Memory Loss

You put your keys somewhere . . .  and now you can’t find them. You go to the kitchen . . . and you can’t remember what you needed. Don’t worry. Most likely you will be able to locate your keys and get that drink of water. These mild memory lapses are usually just part of the normal aging process. But when forgetfulness begins to impact daily activities, you may need to talk with your doctor about your concerns.

You begin to lose brain cells a few at a time in your twenties. At the same time, your body starts to make less of the chemicals that brain cells need to work. As you age, these changes affect your memory. Short-term memory (what you had for breakfast) and remote memory (where you spent your childhood) usually do not change. But recent memory (the name of someone you met recently) may be affected by aging.

To combat these minor memory gaps, try staying more organized. Keep lists, color code or label items, follow a routine and mark dates on a calendar. Remember to put important things, like keys, in the same place every time. Other things that can help refresh your memory include repeating someone’s name when you first meet them and remembering a location by relating it to a familiar landmark.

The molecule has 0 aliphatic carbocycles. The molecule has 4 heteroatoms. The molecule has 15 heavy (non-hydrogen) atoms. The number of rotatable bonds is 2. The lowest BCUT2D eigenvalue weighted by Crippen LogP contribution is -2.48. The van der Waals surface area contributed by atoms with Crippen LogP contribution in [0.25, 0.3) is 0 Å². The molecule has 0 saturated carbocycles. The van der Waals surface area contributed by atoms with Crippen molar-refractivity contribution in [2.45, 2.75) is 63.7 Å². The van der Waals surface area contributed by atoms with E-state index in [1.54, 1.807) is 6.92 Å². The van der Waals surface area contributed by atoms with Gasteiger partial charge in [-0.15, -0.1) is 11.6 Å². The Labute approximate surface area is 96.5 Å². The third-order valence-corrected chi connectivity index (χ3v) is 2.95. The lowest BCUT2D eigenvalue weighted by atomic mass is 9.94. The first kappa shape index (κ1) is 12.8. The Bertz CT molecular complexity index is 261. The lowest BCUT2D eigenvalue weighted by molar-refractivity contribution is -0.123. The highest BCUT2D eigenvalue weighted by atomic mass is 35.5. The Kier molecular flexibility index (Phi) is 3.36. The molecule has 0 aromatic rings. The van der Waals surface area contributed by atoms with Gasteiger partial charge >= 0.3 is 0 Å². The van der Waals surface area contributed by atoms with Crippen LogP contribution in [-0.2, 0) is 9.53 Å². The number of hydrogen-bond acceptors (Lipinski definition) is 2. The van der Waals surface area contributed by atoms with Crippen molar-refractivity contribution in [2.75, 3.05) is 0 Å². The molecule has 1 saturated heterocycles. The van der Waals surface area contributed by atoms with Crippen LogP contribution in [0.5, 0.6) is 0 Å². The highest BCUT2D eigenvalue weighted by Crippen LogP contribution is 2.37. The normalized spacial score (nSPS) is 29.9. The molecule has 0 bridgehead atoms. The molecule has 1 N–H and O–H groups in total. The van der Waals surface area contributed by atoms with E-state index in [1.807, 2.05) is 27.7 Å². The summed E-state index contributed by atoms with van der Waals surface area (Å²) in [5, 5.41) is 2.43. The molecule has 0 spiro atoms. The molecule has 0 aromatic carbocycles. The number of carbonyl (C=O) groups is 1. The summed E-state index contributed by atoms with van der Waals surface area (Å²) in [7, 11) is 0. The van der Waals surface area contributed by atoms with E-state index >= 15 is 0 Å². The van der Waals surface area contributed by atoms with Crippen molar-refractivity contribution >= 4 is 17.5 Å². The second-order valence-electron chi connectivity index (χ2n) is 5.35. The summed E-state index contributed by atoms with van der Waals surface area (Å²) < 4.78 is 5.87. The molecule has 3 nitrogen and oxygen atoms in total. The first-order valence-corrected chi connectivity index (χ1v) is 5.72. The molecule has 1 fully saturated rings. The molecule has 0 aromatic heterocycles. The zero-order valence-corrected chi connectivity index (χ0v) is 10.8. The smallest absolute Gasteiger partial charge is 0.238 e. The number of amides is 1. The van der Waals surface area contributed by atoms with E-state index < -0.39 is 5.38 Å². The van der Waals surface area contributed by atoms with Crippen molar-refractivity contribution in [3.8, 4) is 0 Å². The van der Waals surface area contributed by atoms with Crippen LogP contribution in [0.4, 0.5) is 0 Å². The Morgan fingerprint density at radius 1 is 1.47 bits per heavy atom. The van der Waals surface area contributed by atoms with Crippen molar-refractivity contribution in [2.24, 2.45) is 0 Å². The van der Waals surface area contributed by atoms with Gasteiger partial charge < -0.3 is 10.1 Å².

Some memory loss, however, may have other causes, such as depression, thyroid disease, nutritional deficiencies, drug side-effects, stroke, head injury, alcoholism, mild cognitive impairment (MCI) or dementia. To evaluate memory loss, your doctor may take a medical history, perform physical and neurological examinations, request blood or urine tests, or conduct brain imaging studies. Results are evaluated to determine if the cause of memory loss can be treated or is due to a more serious condition.

People with MCI experience memory lapses and often struggle to perform self-care tasks, such as taking medications. They are able to function independently, but may need prompting to remember. Older people with MCI are approximately 60 to 70 percent more likely to develop Alzheimer’s disease if their memory slowly gets worse.

Alzheimer’s disease is the main cause of dementia, a condition of increasing memory impairment that affects daily activities. More than five million Americans over the age of 65 are affected by Alzheimer’s. The main risk factors for developing the disease are age and family history. There is no cure for the disease, but drugs are available to treat the symptoms of Alzheimer’3.

While memory loss cannot be prevented, there are some steps you can take to help reduce your risk of developing memory problems.

  • Exercise regularly
  • Don’t smoke or abuse alcohol
  • Follow a healthy diet
  • Engage in social activities
  • Keep your brain active

The difference between normal cases of forgetfulness and more serious problems is that, with dementia, symptoms gradually get worse over time. It’s one thing to forget where you parked the car on occasion, but quite another to frequently miss appointments. Talk with your doctor if you feel memory loss may be preventing you from performing daily tasks or affecting your quality of life.

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